This Massive Demographic Will Become Hungry for Rentals Within 5 Years

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As a multifamily buy and hold investor, for years now I have heard endless talk of how Millennials are the renter demographic. They don’t want or can’t afford to buy their home, and we as rental owners should be targeting this demographic and appealing to their preferences. This may be true, but behind all this hype of the Millennial generation creeps this massive wave of rental demand from what has been the largest demographic for the past 50 years.

The Baby Boomers have been a background thought when it comes to renter demographics. As an active buyer, I believe this has left an opportunity in the market that other buyers are missing. As real estate markets around the country continue to climb and competition when buying increases with them, I have been looking for a way to break away from the herd and find an opportunity that the masses are not chasing.

What Do We Know About Baby Boomers?

It is my belief that over the next 1-5 years, Baby Boomers will be substantially underserved in their demand for rentals, specifically affordable market rate rentals that cater to senior living preferences. To clarify, this does not mean 55+ zoned communities, but rather market rate rentals that simply have characteristics that a senior would desire. In this article, I will back up that statement with real data and common sense to piece together these not-so-complex ideas that expose the opportunity that seems to be cloaked by the Millennial renter craze.

Lets start from the beginning.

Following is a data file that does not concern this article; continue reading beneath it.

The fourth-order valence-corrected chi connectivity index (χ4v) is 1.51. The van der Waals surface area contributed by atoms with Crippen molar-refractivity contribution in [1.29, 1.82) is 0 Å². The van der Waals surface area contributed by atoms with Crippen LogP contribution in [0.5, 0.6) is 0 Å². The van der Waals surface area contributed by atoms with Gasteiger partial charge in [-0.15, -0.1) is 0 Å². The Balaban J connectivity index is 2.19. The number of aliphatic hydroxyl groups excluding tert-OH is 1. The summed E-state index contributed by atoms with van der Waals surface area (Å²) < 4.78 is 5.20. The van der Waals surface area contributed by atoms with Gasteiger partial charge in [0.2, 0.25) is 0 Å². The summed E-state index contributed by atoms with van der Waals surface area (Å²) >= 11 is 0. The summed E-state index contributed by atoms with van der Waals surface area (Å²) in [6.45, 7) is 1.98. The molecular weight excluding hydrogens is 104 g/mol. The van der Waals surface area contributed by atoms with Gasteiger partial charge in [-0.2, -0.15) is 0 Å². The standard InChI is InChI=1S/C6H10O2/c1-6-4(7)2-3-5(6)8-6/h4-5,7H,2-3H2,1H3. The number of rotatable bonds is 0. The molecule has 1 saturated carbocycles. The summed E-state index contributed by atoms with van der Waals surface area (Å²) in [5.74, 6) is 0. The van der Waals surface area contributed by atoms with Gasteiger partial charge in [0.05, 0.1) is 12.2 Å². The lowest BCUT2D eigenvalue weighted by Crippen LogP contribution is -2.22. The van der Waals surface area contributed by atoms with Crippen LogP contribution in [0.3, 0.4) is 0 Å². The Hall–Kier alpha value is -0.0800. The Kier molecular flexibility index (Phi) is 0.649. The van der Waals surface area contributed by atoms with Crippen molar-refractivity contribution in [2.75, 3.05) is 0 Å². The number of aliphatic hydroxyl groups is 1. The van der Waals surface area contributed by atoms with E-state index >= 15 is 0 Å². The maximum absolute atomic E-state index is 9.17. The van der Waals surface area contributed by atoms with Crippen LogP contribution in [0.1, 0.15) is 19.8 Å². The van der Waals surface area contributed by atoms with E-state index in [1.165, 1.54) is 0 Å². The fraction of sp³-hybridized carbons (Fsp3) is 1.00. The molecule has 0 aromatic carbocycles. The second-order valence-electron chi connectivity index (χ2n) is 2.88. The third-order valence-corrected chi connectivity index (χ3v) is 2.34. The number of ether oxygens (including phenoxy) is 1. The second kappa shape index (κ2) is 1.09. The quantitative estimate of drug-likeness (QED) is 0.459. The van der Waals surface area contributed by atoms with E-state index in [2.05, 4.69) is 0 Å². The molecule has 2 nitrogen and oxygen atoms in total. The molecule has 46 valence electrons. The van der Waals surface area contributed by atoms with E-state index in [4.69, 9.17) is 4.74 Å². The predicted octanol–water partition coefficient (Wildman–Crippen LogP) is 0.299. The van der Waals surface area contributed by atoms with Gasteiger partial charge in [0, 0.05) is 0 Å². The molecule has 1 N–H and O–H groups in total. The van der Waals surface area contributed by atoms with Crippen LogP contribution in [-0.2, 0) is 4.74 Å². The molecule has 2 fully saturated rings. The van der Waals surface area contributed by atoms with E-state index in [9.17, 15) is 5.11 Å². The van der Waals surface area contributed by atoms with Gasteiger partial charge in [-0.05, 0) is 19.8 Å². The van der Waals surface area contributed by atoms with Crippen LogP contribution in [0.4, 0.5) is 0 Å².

• Baby Boomers, according to the U.S. Census Bureau, are the demographic group born during the post-World War II baby boom, approximately between the years 1946 and 1964. This includes people between 53 and 71 years old in 2017. Over this period, over 76 million babies were born in the United States, and factoring in immigration, the current estimates of the Baby Boomer demographic are close to 80 million people.
  • In 2017, the median age of a Baby Boomer is 62 years old. In the United States, 62 years old is the first year individuals can retire and begin to receive social security benefits. Many Baby Boomers have lived their whole adult life aiming to retire between the ages of 62 and 66 using their social security benefits to support them in their remaining retired years. In fact, the math tells us that over 12,000 Boomers will be retiring every day for the next several years. [(80,000,000 Boomers/18-year age span)/365 days per year = 12,176 retired Boomers per day.] Of course, some of that figure will not retire, and some will die, but the point is not to be exact but rather to show that there is going to be a massive wave of retirees in the United States in the next 1-5 years.
  • Unfortunately, of those tens of thousands of retires per day, only a small percentage are actually financially ready to retire. Research by the Insured Retirement Institute shows us the likely financial strain for retiring Baby Boomers. According to the study, 24% of baby-boomers have no retirement savings—the lowest number since the study started in 2011. Only 55% of Baby Boomers have some retirement savings, and of those, 42% have less than $100,000. Thus, approximately half of retirees are living off of their social security benefits.

When I read that half of all retirees were going to be living off social security, my next question was, “How much is the average social security payment?” According to the Social Security Administration, in January 2017, the average payment is approximately $1,317.